Why Do Hamsters Run On Wheels? Ultimate Guide

Why Hamsters Run On Wheels

If you’ve recently adopted a hamster, you will know that one of the “must-haves” on any reputable hamster checklist is a wheel. The hamster wheel is an important and necessary piece of equipment that should be included in every hamster enclosure to meet both the physical and mental needs of your hamster.

Why do hamsters run on wheels? Hamsters are built to run, spending their nights in the wild foraging and evading predators. In fact, it is believed that hamsters can run up to six miles in a single night. This trait is not bred out of them when living in captivity, and the hamster wheel provides the outlet needed to meet their physical and mental demands. 

Read on for more information about your hamster’s need for physical exercise, the different types of wheels available, and how your hamster feels about their wheel.

Reasons Hamsters Run On Wheels

Over thousands of years, hamsters have been built to run. They run to find food, they run between shrubs to stay hidden from predators, and they run from potential threats. Hamsters are very small, with short legs, so they need to run to cover any measurable distance in a reasonable amount of time. 

Even though our pet hamsters are supplied with ample amounts of food and safety, the need to run continues to exist within them. Have you ever tried to suppress your body from moving when you are feeling energetic?

If so, you may have felt like the energy you have would almost literally burst from your body if you didn’t allow it an outlet. Hamsters are the same way, and suppressing their need to run will affect not only their physical bodies but their mental well-being as well. 

Hamsters Run Most Often At Night

If you have a hamster, you probably know that they are nocturnal by nature. Many small animals have evolved to sleep during the day and spend their nights foraging to help them stay hidden from predators (unfortunately for them, this has not gone unnoticed, and many predators have increasingly turned to night hunting over the years).

Our pet hamsters are not very far removed from their wild ancestors, and they will keep their nocturnal schedules even when in captivity.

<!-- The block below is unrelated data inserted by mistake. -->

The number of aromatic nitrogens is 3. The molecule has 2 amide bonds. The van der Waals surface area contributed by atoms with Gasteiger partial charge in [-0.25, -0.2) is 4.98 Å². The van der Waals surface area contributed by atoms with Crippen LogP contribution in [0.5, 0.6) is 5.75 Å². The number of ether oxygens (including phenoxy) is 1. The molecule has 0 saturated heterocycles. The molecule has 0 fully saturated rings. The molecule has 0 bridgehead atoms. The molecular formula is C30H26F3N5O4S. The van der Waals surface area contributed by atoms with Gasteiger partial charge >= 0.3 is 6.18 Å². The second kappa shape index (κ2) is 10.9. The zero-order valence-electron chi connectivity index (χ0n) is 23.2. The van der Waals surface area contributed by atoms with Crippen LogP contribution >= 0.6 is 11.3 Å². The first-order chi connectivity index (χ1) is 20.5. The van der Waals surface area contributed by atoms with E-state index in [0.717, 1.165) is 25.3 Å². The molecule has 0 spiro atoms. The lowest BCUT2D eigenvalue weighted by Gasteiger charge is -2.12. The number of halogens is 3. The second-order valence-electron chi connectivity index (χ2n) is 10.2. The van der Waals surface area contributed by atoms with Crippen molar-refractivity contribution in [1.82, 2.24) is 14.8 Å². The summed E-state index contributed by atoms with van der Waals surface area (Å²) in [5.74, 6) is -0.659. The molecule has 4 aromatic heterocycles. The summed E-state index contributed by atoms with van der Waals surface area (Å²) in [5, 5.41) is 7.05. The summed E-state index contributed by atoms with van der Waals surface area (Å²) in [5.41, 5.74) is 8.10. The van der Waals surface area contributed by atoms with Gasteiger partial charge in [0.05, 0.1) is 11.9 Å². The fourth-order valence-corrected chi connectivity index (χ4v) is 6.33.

Hamsters will use their wheels more often at night because that is when they are most active. When your hamster is awake during the day, it is usually only for short periods of time – to get a snack, to move around, and to eliminate. The evening hours are when your hamster really gets moving, and they will usually get moving on their wheel.

Do Hamsters Know They Are Running On Wheels?

Have you ever wondered whether your hamster realizes that he is running on a wheel, for the sake of running, without getting anywhere? Or does he believe that he is running toward a particular destination?

Hamsters are incredibly cute and make wonderful pets, but they are not known for their intellectual capabilities. It is likely that your hamster is running because his genetics tells him he needs to run, and he can accomplish this by getting on his wheel.

It is also very likely that he doesn’t give any thought to why he is running, as he is not a creature who contemplates his future plans and goals. Hamsters are not given to questions like “what am I doing here?” or “what is my ultimate goal in this activity?”. 

It has been found that when encountering a wheel in the wild, untamed hamsters will actually hop on and start running without any reward, but rather simply for the act of running.

Running itself is a physical exercise that releases endorphins into the body and “feels good,” and hamsters are no different than humans in enjoying the physical release that exercise provides. 

How Do Hamsters Figure Out How To Use A Wheel?

This brings to mind the question of how it is that hamsters seem to know what to do when presented with a wheel. Hamsters are curious animals and will investigate something unfamiliar to them in the safety of their enclosures.

Once they climb onto the wheel, they will realize that they are able to move it with their bodies. At this point, instinct will take over, and they will usually begin running. In this sense, hamsters do not climb into a wheel for the first time understanding what to do but will realize they are able to meet their physical needs through instinct alone once the wheel starts moving.